|5K Participation Medal|
Last weekend was overwhelmingly exciting. It began with a 5K on Friday night, then turned into a weekend of wildlife rescue as we helped capture and treat a stranded baby walrus, but you've already read about that....
So lets get back to Friday night when I participated in the first ever "Top of the World Midnight Marathon." There were 3 different races for this event, a marathon (26.2 miles), a half marathon (13.1 miles), and a 5K (3.1 miles). While it would have been really fun to say I ran a marathon or even a half-marathon, I really don't like running that much, so I decided to run the 5K. Originally, the 5K was supposed to start at midnight, and the marthon & half marathoners were supposed to be finishing up their race a little after midnight so that all runners would be on the course right at midnight. This is possible up here since there are still 24 hours of daylight. Unfortunately, they decided to change the time of the 5K to begin at 11pm. I was definitely disappointed because I was looking forward to running part of the race at midnight, but I guess I didn't really have a choice. It was pretty chilly that evening, and foggy too. The 5K trail was basically a loop around town on the streets (you can check out the race maps at the website below). They didn't have the streets blocked off at all, so there was an occasional 4 wheeler or vehicle that would drive by and kick up a ton of dirt into the air. I ended up finishing with a time of 30 minutes and 3 seconds. Not a bad time for someone who doesn't even like running that much!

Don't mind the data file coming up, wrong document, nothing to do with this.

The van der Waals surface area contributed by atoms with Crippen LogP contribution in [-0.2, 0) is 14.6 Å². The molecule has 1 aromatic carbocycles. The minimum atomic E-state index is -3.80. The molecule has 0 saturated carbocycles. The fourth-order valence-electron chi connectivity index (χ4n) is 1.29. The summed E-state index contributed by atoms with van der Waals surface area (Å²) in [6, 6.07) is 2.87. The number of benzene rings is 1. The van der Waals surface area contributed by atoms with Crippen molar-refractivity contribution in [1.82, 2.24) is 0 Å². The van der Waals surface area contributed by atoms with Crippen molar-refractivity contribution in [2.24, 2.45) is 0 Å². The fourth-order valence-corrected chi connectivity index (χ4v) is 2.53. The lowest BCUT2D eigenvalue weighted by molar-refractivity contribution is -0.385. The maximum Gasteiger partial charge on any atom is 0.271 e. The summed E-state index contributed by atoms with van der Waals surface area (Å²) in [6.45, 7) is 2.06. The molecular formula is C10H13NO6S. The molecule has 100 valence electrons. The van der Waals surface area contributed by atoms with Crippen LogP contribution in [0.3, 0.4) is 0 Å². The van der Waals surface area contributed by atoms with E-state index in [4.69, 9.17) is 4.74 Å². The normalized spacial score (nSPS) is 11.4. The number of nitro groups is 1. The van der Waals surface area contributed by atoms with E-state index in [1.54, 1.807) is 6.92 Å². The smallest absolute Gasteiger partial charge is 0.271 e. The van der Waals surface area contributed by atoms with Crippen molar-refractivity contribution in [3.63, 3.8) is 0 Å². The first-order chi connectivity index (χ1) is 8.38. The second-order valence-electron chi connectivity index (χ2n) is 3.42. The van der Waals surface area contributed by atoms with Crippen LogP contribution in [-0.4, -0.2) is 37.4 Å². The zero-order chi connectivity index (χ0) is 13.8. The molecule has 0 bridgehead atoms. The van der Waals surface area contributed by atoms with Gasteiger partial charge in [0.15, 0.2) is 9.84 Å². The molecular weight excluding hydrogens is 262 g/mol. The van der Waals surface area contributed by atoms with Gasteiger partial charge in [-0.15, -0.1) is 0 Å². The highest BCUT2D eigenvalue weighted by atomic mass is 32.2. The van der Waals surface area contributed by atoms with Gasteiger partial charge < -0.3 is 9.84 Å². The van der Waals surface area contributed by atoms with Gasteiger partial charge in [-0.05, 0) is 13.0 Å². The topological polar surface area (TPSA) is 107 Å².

Top of the World, Midnight Marathon Website: http://runatthetop.com/index.html
Saturday and Sunday were spent rescuing the baby walrus (read my previous blog for that). On Sunday after the walrus boarded his flight to Anchorage, everyone involved in the walrus rescue went out for a celebratory lunch at Brower's. It was a gorgeous day, so of course my roommate and I took the opportunity to get yet another picture in front of the famous whalebone arches.
While at dinner, I mentioned that I had not yet gone out to "the Point," aka "Point Barrow" or "Nuvuk". The point, is the northernmost point of all the territory of the USA. It is 1291 miles from the north pole and marks the limit between to of the Arctic Seas, the Chuckchi and the Beaufort. Since it is 9 miles north of Barrow and access to the point requires 4 wheel drive, I had not yet had the opportunity to visit the point. The wildlife people insisted that I join their interns the following day to visit the point and check the polar bear snares.
|A sign and some Whale Bones close to the Ilisagvik College Campus|
After learning all this, the two interns and I used each took a North Slope Borough 4 wheeler and a gun and headed to the point to check the snares. We drove up the road a couple miles, then went onto the sandy trail to the point. We had to stop a good distance from the point and use binoculars to make sure no polar bears were nearby. I haven't seen a polar bear yet, so I was hoping one would be there, but I had no such luck. The coast was clear and we continued up the path until we reached the carcass pile. The pile was huge, consisted of whale/caribou/seal pieces and smelled wretched. There were lots of polar bear hair samples on the snares and the interns proceeded with collecting the samples and placing them in little containers to bring back to the lab. There must have been plenty of polar bears visiting the point during that week.
|Carcass Pile & Polar Bear Hair Snare at Point Barrow|
|I'm not exactly sure what this is, but it is at the Point|
Monday also happened to be my roommates birthday. A group of us went out to Brower's Cafe for dinner to celebrate. It was a calm and relatively warm evening, so after dinner we decided to go to the beach and hop on some icebergs. Luckily, the icebergs were really close to shore and we were able to stay dry in our rain boots as we waded out to one of them.
|Dinner at Browers|
|Iceberg Hopping :)|